Race for survival: Malnutrition and poor hygiene biggest killers of children

Published: October 17, 2012
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Students run during the race (top); Olympian Rabia Ashiq runs to inaugurate the event. PHOTO: MUHAMMAD JAVAID/EXPRESS

Students run during the race (top); Olympian Rabia Ashiq runs to inaugurate the event. PHOTO: MUHAMMAD JAVAID/EXPRESS

Students run during the race (top); Olympian Rabia Ashiq runs to inaugurate the event. PHOTO: MUHAMMAD JAVAID/EXPRESS Students run during the race (top); Olympian Rabia Ashiq runs to inaugurate the event. PHOTO: MUHAMMAD JAVAID/EXPRESS
ISLAMABAD: 

With a little extra effort, many of the 423,000 children who die before their fifth birthday in Pakistan can be given a healthy future.

To highlight this message, Save the Children in collaboration with Child Rights Movement Pakistan organised a marathon relay on World Food Day at Jinnah Sports Complex on Tuesday.

Around 104 children in Pakistan were joined by 20,000 children of over 40 countries, calling on world leaders to take immediate steps to tackle child mortality and malnutrition. Global Hand Washing Day preceded World Food Day, showing the overlapping effect both malnutrition and hygiene have in child mortality in developing countries.

Children, aged 11 to 13, from four government schools and an orphanage, participated in the global marathon relay, known as the ‘Race for Survival’. The stated objective was to beat 2011 world record holder, Kenyan athlete Patrick Makau, who covered 42.195 kilometres (kms) in two hours three minutes and 38 seconds. The students made good time, especially for their age, covering 42 kms in two hours and 33 minutes.

About 423,000 children in Pakistan die before their fifth birthday, many due to preventable causes such as diarrhoea and pneumonia. Malnutrition is the underlying cause of roughly one-third of the deaths, said an official.

Without the right diet, children are easy prey for disease and their weak immune systems struggle to fend them off, he added. According to the Pakistan National Nutrition Survey 2011, 35% of under-five deaths were caused by malnutrition and 58% of households in the country were food insecure.

Rabia Ashiq, a sprinter who represented Pakistan in the 2012 Olympics, ran the first leg of the race after which the children competed against each other and other teams around the world. Children were treated to an acrobatic act and face painting to reward them for their effort.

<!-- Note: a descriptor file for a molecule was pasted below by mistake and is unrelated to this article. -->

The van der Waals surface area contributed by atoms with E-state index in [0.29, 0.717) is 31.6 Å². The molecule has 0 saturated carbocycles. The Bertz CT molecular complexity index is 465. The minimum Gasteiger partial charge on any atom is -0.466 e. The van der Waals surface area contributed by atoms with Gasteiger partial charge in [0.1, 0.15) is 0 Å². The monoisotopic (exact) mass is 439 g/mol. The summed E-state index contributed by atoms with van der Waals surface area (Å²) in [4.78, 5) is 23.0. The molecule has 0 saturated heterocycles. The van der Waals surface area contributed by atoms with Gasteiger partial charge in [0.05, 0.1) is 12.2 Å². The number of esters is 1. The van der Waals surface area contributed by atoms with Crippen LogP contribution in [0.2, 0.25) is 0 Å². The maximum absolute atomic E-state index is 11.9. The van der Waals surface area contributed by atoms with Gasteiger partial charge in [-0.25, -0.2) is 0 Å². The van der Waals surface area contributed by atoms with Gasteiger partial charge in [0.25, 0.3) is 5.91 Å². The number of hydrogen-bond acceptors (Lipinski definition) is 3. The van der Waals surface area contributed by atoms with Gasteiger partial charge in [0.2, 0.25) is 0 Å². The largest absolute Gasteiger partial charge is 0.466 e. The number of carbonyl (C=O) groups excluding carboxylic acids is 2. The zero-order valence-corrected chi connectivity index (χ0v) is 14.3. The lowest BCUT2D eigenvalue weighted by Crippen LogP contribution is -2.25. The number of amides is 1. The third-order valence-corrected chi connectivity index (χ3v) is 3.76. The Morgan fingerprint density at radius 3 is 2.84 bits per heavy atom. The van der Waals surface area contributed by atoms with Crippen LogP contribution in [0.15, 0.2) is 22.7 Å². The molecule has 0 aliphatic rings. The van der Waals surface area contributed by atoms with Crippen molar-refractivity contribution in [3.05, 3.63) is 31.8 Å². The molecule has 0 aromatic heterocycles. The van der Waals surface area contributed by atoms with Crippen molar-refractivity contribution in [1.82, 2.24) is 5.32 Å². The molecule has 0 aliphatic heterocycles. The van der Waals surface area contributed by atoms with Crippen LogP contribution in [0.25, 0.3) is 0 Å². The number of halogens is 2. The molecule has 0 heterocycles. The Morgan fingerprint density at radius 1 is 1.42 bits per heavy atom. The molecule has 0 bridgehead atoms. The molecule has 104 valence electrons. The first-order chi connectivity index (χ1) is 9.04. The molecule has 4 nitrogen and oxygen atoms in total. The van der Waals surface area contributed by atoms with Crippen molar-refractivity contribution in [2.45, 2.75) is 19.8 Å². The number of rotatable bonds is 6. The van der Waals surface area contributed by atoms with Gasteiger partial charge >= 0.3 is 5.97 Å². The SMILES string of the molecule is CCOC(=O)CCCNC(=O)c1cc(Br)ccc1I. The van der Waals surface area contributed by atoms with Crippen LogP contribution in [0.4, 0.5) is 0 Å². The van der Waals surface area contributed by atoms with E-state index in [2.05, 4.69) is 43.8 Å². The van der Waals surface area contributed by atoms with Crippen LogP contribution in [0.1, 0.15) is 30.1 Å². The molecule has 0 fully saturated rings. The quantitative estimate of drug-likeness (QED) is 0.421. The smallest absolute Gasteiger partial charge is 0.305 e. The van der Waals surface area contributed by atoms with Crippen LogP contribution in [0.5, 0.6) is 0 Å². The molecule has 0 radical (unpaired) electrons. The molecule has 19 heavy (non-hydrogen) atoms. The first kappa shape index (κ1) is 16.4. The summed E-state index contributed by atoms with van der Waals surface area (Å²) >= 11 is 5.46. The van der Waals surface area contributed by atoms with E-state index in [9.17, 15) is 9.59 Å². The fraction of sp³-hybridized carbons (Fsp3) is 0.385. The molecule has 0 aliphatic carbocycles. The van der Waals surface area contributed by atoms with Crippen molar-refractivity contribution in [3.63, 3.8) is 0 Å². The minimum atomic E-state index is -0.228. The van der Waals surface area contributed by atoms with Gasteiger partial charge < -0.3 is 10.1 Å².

Ashiq said the government and private institutions need to give other sports as much importance and attention as it gives to cricket.

After the race, organisational representatives took centre stage to discuss malnutrition and mortality statistics. Arshad Mahmood of Save the Children said, “The level of malnutrition among children in Pakistan is simply unacceptable. About 43.7 per cent of Pakistan’s children under age five suffer from stunting. Malnutrition can damage children permanently, impairing their brains and bodies.”

MNA Atiya Inayatullah, a former minister for social welfare who was the chief guest, highlighted the government’s commitment to support Pakistan’s fight to achieve Millenium Development Goals pertaining to child and maternal health.

It was shared that as part of its nutrition programme, Save the Children has called on the federal and provincial governments to increase the number of frontline health workers in the country to provide mothers with skilled support to improve child-feeding practices, including breastfeeding. In addition, the governments must take measures to ensure that support groups for mothers are set up.

“There are simple, proven and cost-effective solutions to tackle malnutrition, and we are calling on the Pakistan government and world leaders to take urgent action,” said Ghulam Qadri, an organiser.

Published in The Express Tribune, October 17th, 2012.

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